If you have several operating systems on your disks, then each uses one or more disk partitions. A disagreement on where these partitions are may have catastrophic consequences.
(where CHS stands for Cylinder/Head/Sector).
This information is redundant: the location of a partition
is given both by the 24-bit
Linux only uses the
DOS uses the
Windows 95 has support for the Extended INT13 interface, and
uses special partition types (c, e, f instead of b, 6, 5)
to indicate that a partition should be accessed in this way.
When these partition types are used, the
What is this nonsense you get from
Many old IBM PS/2 systems used disks with a defect map written to the end of the disk. (Bit 0x20 in the control word of the disk parameter table is set.) Therefore, FDISK would not use the last cylinder. Just to be sure, the BIOS often already reports the size of the disk as one cylinder smaller than reality, and that may mean that two cylinders are lost. Newer BIOSes have several disk size reporting functions, where internally one calls the other. When both subtract 1 for this reserved cylinder and also FDISK does so, then one may lose three cylinders. These days all of this is irrelevant, but this may provide an explanation if one observes that different utilities have slightly different opinions about the disk size.
A well-known claim says that partitions should start and end at cylinder boundaries.
Since "disk geometry" is something without objective existence, different operating systems will invent different geometries for the same disk. One often sees a translated geometry like */255/63 used by one and an untranslated geometry like */16/63 used by another OS. (People tell me Windows NT uses */64/32 while Windows 2K uses */255/63.) Thus, it may be impossible to align partitions to cylinder boundaries according to each of the the various ideas about the size of a cylinder that one's systems have. Also different Linux kernels may assign different geometries to the same disk. Also, enabling or disabling the BIOS of a SCSI card may change the fake geometry of the connected SCSI disks.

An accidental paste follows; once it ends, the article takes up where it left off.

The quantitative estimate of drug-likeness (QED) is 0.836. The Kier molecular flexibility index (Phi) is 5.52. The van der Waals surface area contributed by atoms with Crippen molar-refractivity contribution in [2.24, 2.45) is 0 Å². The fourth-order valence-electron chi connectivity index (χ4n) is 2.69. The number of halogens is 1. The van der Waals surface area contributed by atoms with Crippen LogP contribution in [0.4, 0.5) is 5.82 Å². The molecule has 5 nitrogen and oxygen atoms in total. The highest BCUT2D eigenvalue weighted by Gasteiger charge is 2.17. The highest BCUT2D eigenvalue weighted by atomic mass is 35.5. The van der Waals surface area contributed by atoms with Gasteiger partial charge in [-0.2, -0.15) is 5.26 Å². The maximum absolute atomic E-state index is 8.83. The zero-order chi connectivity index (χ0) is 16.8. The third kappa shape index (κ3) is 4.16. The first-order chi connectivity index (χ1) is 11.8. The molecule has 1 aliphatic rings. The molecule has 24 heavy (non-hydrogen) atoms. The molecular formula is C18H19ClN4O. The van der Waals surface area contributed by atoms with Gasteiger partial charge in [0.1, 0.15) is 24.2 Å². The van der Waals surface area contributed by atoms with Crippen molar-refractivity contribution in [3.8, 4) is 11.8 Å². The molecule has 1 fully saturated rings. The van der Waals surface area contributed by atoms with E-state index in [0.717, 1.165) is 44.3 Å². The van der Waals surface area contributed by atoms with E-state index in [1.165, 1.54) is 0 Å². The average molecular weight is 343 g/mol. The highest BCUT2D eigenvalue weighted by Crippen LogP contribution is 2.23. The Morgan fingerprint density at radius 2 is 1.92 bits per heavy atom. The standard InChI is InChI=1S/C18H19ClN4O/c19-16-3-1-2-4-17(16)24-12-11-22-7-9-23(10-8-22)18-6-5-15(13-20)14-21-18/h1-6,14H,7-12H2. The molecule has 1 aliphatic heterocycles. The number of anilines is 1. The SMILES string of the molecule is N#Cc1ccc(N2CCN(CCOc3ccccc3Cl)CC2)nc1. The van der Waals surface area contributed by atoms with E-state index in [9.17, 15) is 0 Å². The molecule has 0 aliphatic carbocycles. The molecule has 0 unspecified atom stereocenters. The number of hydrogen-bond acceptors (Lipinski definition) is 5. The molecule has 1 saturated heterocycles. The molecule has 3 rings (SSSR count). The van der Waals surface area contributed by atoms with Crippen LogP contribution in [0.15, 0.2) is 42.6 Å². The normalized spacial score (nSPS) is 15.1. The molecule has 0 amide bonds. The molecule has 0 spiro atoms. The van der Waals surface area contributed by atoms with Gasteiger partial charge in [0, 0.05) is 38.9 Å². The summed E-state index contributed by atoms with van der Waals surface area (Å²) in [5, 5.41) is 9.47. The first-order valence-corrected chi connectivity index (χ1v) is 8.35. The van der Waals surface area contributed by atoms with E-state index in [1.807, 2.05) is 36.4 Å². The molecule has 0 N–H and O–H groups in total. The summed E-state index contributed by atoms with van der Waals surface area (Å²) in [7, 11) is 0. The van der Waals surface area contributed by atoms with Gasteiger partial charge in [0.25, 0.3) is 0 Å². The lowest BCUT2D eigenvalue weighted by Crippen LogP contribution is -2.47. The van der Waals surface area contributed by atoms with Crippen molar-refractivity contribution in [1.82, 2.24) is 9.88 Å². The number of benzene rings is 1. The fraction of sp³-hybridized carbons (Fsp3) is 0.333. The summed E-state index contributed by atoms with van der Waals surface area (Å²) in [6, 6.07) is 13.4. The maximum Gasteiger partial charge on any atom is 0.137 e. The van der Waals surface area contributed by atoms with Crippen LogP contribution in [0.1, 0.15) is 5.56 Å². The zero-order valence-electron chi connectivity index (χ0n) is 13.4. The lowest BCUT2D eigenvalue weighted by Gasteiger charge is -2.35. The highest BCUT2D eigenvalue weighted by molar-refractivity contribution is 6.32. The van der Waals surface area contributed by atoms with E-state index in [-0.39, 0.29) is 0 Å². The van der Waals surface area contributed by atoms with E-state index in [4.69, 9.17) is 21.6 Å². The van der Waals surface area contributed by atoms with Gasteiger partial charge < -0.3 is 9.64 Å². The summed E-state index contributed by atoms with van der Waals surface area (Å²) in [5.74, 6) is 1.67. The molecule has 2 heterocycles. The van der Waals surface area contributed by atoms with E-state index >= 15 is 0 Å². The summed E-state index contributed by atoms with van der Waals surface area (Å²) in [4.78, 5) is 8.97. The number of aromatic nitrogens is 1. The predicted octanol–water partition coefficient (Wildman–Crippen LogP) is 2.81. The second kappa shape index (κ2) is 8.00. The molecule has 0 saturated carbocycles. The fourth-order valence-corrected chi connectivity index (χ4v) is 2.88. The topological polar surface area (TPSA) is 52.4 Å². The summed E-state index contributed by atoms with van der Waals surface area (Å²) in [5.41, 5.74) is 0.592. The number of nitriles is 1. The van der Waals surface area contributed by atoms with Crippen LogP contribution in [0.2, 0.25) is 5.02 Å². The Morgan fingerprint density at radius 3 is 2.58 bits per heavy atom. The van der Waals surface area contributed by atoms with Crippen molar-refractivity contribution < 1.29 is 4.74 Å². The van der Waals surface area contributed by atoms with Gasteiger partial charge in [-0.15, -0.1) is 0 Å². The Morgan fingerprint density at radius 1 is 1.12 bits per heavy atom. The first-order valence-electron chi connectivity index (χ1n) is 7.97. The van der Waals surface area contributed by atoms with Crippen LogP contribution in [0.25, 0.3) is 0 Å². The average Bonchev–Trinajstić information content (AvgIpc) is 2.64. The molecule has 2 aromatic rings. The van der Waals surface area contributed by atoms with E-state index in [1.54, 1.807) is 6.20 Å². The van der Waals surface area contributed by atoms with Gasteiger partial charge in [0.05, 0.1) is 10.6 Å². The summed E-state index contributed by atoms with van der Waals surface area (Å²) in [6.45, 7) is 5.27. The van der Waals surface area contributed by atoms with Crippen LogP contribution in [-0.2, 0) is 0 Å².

Fortunately, for Linux there is no alignment requirement at all. (Except that some semi-broken installation software likes to be very sure that all is OK; thus, it may be impossible to install RedHat 7.1 on a disk with unaligned partitions because DiskDruid is unhappy.)
People report that it is easy to create nonaligned partitions in Windows NT, without any noticeable bad effects.
But MSDOS 6.22 has an alignment requirement. Extended partition sectors that are not on a cylinder boundary are ignored by its FDISK. The system itself is happy with any alignment, but interprets relative starting addresses as if relative to an aligned address: The starting address of a logical partition is given relative not to the address of the extended partition sector that describes it, but relative to the start of the cylinder that contains that sector. (So, it is not surprising that also PartitionMagic requires alignment.)
What is the definition of alignment?
MSDOS 6.22 FDISK will do the following:
1. If the first sector of the cylinder is a partition
table sector, then the rest of the track is unused,
and the partition starts with the the next track.
This applies to sector 0 (the MBR) and the partition table sectors
preceding logical partitions.
2. Otherwise, the partition starts at the first sector of the
cylinder. Also the extended partition starts at a cylinder boundary.
Use of partition type 85 for the extended partition makes it invisible to DOS, making sure that only Linux will look inside.
As an aside: on a Sparc, the boot partition must start on a cylinder boundary (but there is no requirement on the end).
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